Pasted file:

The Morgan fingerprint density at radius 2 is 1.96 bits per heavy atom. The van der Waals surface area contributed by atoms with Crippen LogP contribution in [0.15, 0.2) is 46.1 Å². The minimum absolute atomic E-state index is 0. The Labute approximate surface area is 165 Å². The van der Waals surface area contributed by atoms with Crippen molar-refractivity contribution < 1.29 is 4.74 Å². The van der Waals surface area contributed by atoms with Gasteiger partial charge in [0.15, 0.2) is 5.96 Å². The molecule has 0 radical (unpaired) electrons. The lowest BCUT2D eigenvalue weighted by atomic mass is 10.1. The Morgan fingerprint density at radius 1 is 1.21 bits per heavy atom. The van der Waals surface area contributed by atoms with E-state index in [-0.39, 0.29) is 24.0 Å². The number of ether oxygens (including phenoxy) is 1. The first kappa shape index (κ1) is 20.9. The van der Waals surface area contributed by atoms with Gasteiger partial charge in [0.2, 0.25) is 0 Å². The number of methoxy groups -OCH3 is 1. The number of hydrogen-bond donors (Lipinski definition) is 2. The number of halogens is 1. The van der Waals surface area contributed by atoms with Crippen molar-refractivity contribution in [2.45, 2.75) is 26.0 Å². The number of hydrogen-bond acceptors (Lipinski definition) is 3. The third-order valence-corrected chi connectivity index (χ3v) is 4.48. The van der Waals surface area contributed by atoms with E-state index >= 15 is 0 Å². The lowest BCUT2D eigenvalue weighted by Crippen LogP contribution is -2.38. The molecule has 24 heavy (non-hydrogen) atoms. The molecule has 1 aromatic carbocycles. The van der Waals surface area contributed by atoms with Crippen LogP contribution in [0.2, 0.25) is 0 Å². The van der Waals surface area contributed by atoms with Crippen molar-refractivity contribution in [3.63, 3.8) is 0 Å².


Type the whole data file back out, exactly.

The Morgan fingerprint density at radius 2 is 1.96 bits per heavy atom. The van der Waals surface area contributed by atoms with Crippen LogP contribution in [0.15, 0.2) is 46.1 Å². The minimum absolute atomic E-state index is 0. The Labute approximate surface area is 165 Å². The van der Waals surface area contributed by atoms with Crippen molar-refractivity contribution < 1.29 is 4.74 Å². The van der Waals surface area contributed by atoms with Gasteiger partial charge in [0.15, 0.2) is 5.96 Å². The molecule has 0 radical (unpaired) electrons. The lowest BCUT2D eigenvalue weighted by atomic mass is 10.1. The Morgan fingerprint density at radius 1 is 1.21 bits per heavy atom. The van der Waals surface area contributed by atoms with E-state index in [-0.39, 0.29) is 24.0 Å². The number of ether oxygens (including phenoxy) is 1. The first kappa shape index (κ1) is 20.9. The van der Waals surface area contributed by atoms with Gasteiger partial charge in [0.2, 0.25) is 0 Å². The number of methoxy groups -OCH3 is 1. The number of hydrogen-bond donors (Lipinski definition) is 2. The number of halogens is 1. The van der Waals surface area contributed by atoms with Crippen molar-refractivity contribution in [2.45, 2.75) is 26.0 Å². The number of hydrogen-bond acceptors (Lipinski definition) is 3. The third-order valence-corrected chi connectivity index (χ3v) is 4.48. The van der Waals surface area contributed by atoms with E-state index >= 15 is 0 Å². The lowest BCUT2D eigenvalue weighted by Crippen LogP contribution is -2.38. The molecule has 24 heavy (non-hydrogen) atoms. The molecule has 1 aromatic carbocycles. The van der Waals surface area contributed by atoms with Crippen LogP contribution in [0.2, 0.25) is 0 Å². The van der Waals surface area contributed by atoms with Crippen molar-refractivity contribution in [3.63, 3.8) is 0 Å².